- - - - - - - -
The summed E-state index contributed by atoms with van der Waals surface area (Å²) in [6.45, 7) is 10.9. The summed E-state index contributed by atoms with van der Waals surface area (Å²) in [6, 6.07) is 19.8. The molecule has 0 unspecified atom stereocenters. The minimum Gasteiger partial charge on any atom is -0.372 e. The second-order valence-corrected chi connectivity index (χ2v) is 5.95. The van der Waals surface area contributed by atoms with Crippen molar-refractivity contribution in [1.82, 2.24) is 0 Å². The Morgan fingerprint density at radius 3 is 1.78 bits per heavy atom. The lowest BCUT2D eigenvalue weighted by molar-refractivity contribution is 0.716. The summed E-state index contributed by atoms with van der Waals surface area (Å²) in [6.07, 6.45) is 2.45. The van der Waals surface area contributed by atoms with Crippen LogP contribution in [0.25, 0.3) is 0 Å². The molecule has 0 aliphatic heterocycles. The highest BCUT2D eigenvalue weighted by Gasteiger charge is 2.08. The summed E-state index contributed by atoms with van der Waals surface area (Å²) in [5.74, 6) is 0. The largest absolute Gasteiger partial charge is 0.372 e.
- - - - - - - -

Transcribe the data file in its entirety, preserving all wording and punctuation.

The summed E-state index contributed by atoms with van der Waals surface area (Å²) in [6.45, 7) is 10.9. The summed E-state index contributed by atoms with van der Waals surface area (Å²) in [6, 6.07) is 19.8. The molecule has 0 unspecified atom stereocenters. The minimum Gasteiger partial charge on any atom is -0.372 e. The second-order valence-corrected chi connectivity index (χ2v) is 5.95. The van der Waals surface area contributed by atoms with Crippen molar-refractivity contribution in [1.82, 2.24) is 0 Å². The Morgan fingerprint density at radius 3 is 1.78 bits per heavy atom. The lowest BCUT2D eigenvalue weighted by molar-refractivity contribution is 0.716. The summed E-state index contributed by atoms with van der Waals surface area (Å²) in [6.07, 6.45) is 2.45. The van der Waals surface area contributed by atoms with Crippen LogP contribution in [0.25, 0.3) is 0 Å². The molecule has 0 aliphatic heterocycles. The highest BCUT2D eigenvalue weighted by Gasteiger charge is 2.08. The summed E-state index contributed by atoms with van der Waals surface area (Å²) in [5.74, 6) is 0. The largest absolute Gasteiger partial charge is 0.372 e.